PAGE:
On a cloudy Christmas morning last year, a rocket carrying the most powerful space telescope ever built blasted off from a launchpad in French Guiana. After reaching its destination in space about a month later, the James Webb Space Telescope (JWST) began sending back sparkling presents to humanity--jaw-dropping images that are revealing our universe in stunning new ways. Every year since 1988, Popular Science has highlighted the innovations that make living on Earth even a tiny bit better. And this year--our 35th--has been remarkable, thanks to the successful deployment of the JWST, which earned our highest honor as the Innovation of the Year. But it's just one item out of the 100 stellar technological accomplishments our editors have selected to recognize. The list below represents months of research, testing, discussion, and debate. It celebrates exciting inventions that are improving our lives in ways both big and small. These technologies and discoveries are teaching us about the ...
The use of AI (artificial intelligence) technologies is transforming industries from manufacturing to healthcare, retail, agriculture, transportation, and beyond. Precedence Research estimates the global market for AI will reach nearly $1.6 trillion by 2030, up from about $87 billion in 2021. A new AI and machine learning-powered project funded by the NSF (National Science Foundation) will leverage these powerful technologies to transform the way scientists analyze ocean imagery, adding yet one more way AI is changing the way humans interact with everything--from other humans to machines and even data from the depths of the sea. Every day, new information from Earth's oceans is being collected by research crews and ROVs (remotely operated vehicles) equipped with cameras, video cameras, and instruments that measure parameters from the ROV's surroundings, such as water temperature. This equipment allows research vehicles to collect massive amounts of imagery and other data about the ocean.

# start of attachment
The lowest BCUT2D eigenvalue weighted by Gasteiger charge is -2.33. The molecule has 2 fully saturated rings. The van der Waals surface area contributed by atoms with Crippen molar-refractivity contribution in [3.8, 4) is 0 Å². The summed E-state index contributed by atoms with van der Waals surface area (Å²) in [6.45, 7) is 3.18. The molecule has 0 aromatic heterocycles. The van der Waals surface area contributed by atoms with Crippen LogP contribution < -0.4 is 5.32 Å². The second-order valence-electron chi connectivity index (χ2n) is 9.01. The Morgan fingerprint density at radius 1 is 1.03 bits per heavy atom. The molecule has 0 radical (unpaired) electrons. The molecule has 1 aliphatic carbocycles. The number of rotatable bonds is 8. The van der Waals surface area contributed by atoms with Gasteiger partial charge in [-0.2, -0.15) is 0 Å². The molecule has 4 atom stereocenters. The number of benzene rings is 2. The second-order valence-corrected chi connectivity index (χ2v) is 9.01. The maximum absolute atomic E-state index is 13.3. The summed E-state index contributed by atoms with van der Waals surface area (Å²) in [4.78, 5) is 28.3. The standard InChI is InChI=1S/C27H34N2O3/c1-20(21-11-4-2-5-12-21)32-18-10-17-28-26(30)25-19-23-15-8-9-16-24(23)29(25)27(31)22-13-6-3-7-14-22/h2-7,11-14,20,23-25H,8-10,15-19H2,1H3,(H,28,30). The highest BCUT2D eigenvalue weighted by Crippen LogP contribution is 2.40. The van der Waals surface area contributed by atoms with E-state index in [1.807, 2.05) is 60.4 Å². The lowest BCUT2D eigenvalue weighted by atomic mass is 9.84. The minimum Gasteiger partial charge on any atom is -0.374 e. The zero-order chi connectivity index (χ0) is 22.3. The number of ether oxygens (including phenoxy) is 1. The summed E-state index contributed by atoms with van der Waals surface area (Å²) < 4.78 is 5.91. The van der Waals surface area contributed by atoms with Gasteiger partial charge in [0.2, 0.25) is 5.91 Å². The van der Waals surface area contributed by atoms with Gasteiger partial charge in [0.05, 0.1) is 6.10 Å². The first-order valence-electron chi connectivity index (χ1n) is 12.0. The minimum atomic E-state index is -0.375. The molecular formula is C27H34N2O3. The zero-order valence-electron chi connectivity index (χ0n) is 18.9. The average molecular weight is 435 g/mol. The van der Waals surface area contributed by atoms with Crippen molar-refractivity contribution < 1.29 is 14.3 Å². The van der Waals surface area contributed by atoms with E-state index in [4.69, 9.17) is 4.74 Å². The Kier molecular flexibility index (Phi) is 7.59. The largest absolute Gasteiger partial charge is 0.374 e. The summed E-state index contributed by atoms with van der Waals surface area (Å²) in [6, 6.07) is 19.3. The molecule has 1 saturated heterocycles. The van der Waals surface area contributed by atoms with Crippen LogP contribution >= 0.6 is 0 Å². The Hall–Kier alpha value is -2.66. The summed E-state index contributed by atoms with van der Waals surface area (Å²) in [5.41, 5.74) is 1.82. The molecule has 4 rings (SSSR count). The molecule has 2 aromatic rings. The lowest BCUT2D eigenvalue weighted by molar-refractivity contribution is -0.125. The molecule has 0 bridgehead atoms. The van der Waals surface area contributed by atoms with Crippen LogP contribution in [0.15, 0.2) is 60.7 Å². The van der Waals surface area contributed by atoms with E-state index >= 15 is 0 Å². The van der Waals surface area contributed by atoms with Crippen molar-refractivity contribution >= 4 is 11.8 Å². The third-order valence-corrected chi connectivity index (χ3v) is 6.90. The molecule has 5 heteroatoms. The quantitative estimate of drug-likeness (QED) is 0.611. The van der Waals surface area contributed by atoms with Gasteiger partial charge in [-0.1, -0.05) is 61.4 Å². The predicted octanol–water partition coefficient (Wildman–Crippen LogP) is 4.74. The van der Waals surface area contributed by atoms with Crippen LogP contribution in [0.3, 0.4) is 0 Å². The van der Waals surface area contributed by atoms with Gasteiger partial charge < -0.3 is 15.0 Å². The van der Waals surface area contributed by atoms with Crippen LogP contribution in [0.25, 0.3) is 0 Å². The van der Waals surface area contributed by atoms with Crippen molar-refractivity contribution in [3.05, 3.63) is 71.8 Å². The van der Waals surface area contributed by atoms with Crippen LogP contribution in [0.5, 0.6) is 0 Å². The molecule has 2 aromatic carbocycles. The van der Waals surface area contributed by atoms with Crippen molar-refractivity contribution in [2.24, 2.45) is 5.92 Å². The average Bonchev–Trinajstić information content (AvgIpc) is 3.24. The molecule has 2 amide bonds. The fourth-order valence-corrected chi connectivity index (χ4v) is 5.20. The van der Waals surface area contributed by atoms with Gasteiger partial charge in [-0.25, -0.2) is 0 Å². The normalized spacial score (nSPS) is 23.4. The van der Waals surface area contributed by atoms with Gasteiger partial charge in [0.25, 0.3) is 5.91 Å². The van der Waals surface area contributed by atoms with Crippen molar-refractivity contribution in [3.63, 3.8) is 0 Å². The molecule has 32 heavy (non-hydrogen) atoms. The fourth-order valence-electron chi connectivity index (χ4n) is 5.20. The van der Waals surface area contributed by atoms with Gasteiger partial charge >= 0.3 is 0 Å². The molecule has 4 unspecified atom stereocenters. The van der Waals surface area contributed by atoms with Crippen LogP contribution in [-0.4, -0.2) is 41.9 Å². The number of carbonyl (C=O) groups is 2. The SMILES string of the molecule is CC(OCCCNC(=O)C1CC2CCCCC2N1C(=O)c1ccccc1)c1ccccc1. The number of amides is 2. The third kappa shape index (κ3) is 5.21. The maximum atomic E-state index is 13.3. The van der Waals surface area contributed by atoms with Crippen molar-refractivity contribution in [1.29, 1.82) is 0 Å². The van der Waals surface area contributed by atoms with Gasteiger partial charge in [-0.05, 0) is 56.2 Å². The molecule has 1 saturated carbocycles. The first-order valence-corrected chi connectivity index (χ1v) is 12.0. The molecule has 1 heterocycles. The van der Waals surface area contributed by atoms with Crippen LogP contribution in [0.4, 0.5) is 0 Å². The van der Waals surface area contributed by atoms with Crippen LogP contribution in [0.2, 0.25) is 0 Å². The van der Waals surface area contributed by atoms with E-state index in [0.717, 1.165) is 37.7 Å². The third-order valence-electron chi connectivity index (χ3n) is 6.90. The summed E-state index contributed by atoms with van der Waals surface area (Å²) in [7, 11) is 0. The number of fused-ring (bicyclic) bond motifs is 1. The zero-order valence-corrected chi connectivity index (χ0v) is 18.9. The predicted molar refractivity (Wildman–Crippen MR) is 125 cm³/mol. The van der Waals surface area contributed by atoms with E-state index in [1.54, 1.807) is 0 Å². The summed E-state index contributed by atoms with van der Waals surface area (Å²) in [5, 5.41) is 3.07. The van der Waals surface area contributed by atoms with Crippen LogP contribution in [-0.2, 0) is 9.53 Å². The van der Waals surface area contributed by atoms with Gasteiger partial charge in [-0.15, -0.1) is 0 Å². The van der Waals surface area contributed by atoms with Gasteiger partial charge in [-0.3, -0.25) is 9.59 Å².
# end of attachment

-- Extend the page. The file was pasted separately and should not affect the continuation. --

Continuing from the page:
Robotic engineers have unveiled what they claim are the world's fastest shoes - footwear designed with eight wheels that increase walking speeds by 250 percent. Called Moonwalkers, they strap around your shoes and propel you forward using tiny electric motors that power weight wheels, mimicking that of roller skates. The shoes are the brainchild of a team of robotics engineers at Shift Robotics, which thought of the idea when the founder started walking to work and realized powered shoes would dramatically cut his commute by more than half. This is because it increases walking speeds from the average 3mph up to 7mph. The team markets the tech, which retails for $1,399, for those'who have the need for speed' and see's Moonwalkers as the future of walking.